Devil in details of Carlsbad divorce case

Split involved shooter in bushes and young boy

Weldon Kermit McDavid Jr., 50, is accused of being the shooter.
  • Weldon Kermit McDavid Jr., 50, is accused of being the shooter.
  • image from Facebook

A divorce between a Carlsbad couple that began in 2014 was interrupted by gunfire more than two years later. Diana Jean Lovejoy, 44, is set to go on trial tomorrow (October 17). She has pleaded not guilty of attempted murder after her estranged husband was shot in the torso on September 1, 2016.

Diana Lovejoy

Diana Lovejoy

LinkedIn photo

On that night, after 11 p.m., Greg Daniel Mulvihill, now 47, was lured to an isolated location with promises of “dirt” on his not-yet ex-wife. Mulvihill got a mysterious phone call from an unknown man who promised to show him some pages of “information” for free, and then Mulvihill would want to purchase the rest. The anonymous voice said the sample pages would be attached to a power pole near Mulvihill’s apartment.

Mulvihill brought a male friend, a baseball bat, and a flashlight to the arranged location, off Avenida Soledad. They did not find any paperwork, but when Mulvihill looked around with his flashlight he saw an arm and a rifle barrel protruding from bushes there. Mulvihill was shot once. The bullet entered under his armpit and traveled through his ribcage. He survived the encounter after emergency surgery.

Greg Mulvihill could not resist the trap set at a nearby power pole.

Greg Mulvihill could not resist the trap set at a nearby power pole.

Weldon Kermit McDavid Jr., 50, is accused of being the man who phoned Mulvihill and then shot him. At that time, McDavid was working at Iron Sights, a popular indoor shooting range in Oceanside. A prosecutor alleges that Diana Lovejoy hired the man who sold her a pistol and then gave her shooting lessons, some months prior to the ambush. It is alleged that Lovejoy and McDavid made plans, including what to do with the body. The price for McDavid’s services was allegedly $2000, and he was paid $1000 upfront.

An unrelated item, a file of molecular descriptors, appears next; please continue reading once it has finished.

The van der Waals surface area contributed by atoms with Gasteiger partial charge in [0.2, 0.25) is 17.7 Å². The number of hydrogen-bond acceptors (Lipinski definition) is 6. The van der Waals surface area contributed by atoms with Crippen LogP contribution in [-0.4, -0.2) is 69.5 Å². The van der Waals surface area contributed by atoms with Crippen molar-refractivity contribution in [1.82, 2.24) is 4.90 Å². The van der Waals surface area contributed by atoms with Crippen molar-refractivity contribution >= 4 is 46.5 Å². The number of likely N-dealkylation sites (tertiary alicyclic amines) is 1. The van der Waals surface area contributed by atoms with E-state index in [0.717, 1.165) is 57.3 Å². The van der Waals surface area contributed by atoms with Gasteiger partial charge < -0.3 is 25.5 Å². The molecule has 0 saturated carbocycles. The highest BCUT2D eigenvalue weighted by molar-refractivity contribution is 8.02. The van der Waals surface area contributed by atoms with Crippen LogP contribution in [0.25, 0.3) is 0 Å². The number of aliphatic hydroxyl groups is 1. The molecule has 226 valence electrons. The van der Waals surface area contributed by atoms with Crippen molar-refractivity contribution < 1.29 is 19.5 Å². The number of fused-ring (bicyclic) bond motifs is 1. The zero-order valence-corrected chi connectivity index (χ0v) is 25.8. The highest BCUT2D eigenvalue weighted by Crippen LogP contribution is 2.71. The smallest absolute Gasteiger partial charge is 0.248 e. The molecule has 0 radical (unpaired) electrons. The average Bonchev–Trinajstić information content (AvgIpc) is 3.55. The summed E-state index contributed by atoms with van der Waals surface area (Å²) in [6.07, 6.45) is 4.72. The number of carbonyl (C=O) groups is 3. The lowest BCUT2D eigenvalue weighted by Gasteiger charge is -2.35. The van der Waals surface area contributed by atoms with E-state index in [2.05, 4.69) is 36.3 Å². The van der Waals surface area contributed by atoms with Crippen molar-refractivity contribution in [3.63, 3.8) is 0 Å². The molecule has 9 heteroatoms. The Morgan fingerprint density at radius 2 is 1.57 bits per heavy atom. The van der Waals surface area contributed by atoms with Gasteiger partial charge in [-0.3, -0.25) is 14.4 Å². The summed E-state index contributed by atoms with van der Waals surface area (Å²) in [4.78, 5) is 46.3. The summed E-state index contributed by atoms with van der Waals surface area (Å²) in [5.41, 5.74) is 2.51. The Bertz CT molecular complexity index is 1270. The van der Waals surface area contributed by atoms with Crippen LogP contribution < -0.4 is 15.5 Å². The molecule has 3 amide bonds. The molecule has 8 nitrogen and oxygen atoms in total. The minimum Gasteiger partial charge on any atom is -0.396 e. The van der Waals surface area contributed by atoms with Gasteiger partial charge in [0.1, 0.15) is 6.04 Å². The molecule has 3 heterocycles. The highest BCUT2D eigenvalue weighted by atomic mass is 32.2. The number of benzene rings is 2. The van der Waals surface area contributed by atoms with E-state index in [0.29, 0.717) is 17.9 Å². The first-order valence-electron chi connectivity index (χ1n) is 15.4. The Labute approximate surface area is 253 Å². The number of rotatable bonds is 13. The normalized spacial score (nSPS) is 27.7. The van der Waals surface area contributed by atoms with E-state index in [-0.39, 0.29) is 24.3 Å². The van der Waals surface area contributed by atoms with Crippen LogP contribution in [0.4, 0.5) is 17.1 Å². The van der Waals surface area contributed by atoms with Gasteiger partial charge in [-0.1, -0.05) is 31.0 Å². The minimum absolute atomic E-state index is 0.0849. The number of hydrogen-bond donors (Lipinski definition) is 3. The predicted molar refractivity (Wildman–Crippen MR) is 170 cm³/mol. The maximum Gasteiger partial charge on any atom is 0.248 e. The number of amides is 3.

Investigators claim they have video of Lovejoy buying a “burner” cell phone two weeks before the shooting, and that phone was used to call her estranged husband to set the trap. It is alleged that Lovejoy picked up McDavid at a nearby park-and-ride; he brought his own rifle, and she delivered him to the area near the power pole. Lovejoy returned after the shooting, was informed that the target may have survived, and took her accomplice back to the park-and-ride. These allegations are found in court papers.

The prosecutor alleges Diana Lovejoy picked up McDavid at this Carlsbad Park & Ride.

The prosecutor alleges Diana Lovejoy picked up McDavid at this Carlsbad Park & Ride.

The bitter divorce between Lovejoy and Mulvihill began after she asked a judge to remove her husband from their Carlsbad home and place a restraining order on him; that was in July 2014. Lovejoy alleged her husband was abusing her and their son, who was not quite two years old then. The husband filed for divorce one month later; he checked the box for “irreconcilable differences.”

At first, court decisions favored Lovejoy: the father was allowed to see his son only for a few hours each week and only with supervision. In June 2015, a judge ordered Mulvihill to pay his wife $905 in monthly child support.

Diana Lovejoy was reportedly making $9583 per month as a “senior technical writer” while she lived in the family home on La Paloma Street in Carlsbad. Greg Mulvihill worked as a software engineer, making about $1500 less per month than his wife. He moved into an apartment in San Marcos.

Their Carlsbad home was sold.

Their Carlsbad home was sold.

In late 2015, a judge ordered the parents to share child custody 50/50, and Mulvihill would no longer have to be “supervised” when he was with his son.

Two months later, a judge ordered Diana Lovejoy to begin paying $113 per month child support to the father. Greg Mulvihill had complained from the start that his wife had the greater income. The new support payments were ordered to begin February 1, 2016. Some months later, Diana Lovejoy took shooting lessons from Weldon Kermit McDavid Jr.